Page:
Home Buying in Skokie>Question Details

Adam, Home Buyer in Skokie, IL

Is it reasonable/common for a seller to ask for 10% of the purchase price as an earnest money deposit?

Asked by Adam, Skokie, IL Wed Aug 24, 2011

After accepting our offer, the seller asked us to increase our earnest money deposit from $1000 to 10% of the purchase price which would make it a $25,000 deposit which I feel is excessive. This was added into the contract during attorney review by the sellers lawyer. Is this a reasonable, common request? I don't feel very comfortable putting this much money at risk and I have never heard of anyone putting up such a large deposit, especially in a buyers market, with little chance of being outbid.

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I agree with everyone else. Excessive. In San Diego it's typically between 1-3% of the sale price.
0 votes Thank Flag Link Thu Jan 17, 2013
that is excessive.
1 Red Flag.
If you're under Contract, just tell them no, in writing.
Watch out for more Red Flags.
0 votes Thank Flag Link Wed Aug 24, 2011
Since you're in "Attorney Review" period, the only way they can increase your earnest money to 10% is if you agree to it.

In our area 10% is excessive. Speaking as a listing agent who works in your area (Skokie is just down the street) ... what we're looking for is enough money 'on tap', to keep you from just changing your mind and walking away.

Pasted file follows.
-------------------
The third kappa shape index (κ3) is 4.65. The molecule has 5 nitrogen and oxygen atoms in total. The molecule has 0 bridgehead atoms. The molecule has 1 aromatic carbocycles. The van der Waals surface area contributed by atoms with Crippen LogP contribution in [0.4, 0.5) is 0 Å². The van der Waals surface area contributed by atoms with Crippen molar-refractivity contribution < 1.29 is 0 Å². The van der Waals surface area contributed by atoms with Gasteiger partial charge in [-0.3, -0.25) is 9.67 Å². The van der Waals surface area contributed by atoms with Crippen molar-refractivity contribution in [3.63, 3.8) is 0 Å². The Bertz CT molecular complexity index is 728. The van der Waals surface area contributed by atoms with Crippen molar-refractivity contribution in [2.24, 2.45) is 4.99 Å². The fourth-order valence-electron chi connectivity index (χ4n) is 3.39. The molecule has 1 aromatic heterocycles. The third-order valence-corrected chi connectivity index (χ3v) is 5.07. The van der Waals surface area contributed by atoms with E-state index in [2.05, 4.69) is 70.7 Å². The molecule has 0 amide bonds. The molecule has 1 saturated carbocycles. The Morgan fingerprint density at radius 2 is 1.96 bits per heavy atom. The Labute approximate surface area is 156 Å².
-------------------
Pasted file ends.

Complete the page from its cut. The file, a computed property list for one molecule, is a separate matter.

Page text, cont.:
If you're asking me... $1,000 on a $250,000 home is not enough. (I know, I know... in some areas, some regions that's typical... but not here in Skokie)... I'd be looking for a minimum of $5,000, and preferably $10,000. But, since they've already accepted your contract with only $1,000 on it... they can't just change it unilaterally.
0 votes Thank Flag Link Wed Aug 24, 2011
Alan May, Real Estate Pro in Evanston, IL
That is VERY excessive! $25k is more of a down payment then an earnest money deposit. I wouldn't do it. Do not do anything that your not comfortable with. That is a lot on the line.

Good luck

0 votes Thank Flag Link Wed Aug 24, 2011
That's excessive. Don't do it. Understand that the seller's lawyer either: (1) is working to protect his client's interests; or (2) knows nothing about real estate. Either way, that's not in your best interest.

Talk to your Realtor for more information.
0 votes Thank Flag Link Wed Aug 24, 2011
Don Tepper, Real Estate Pro in Burke, VA
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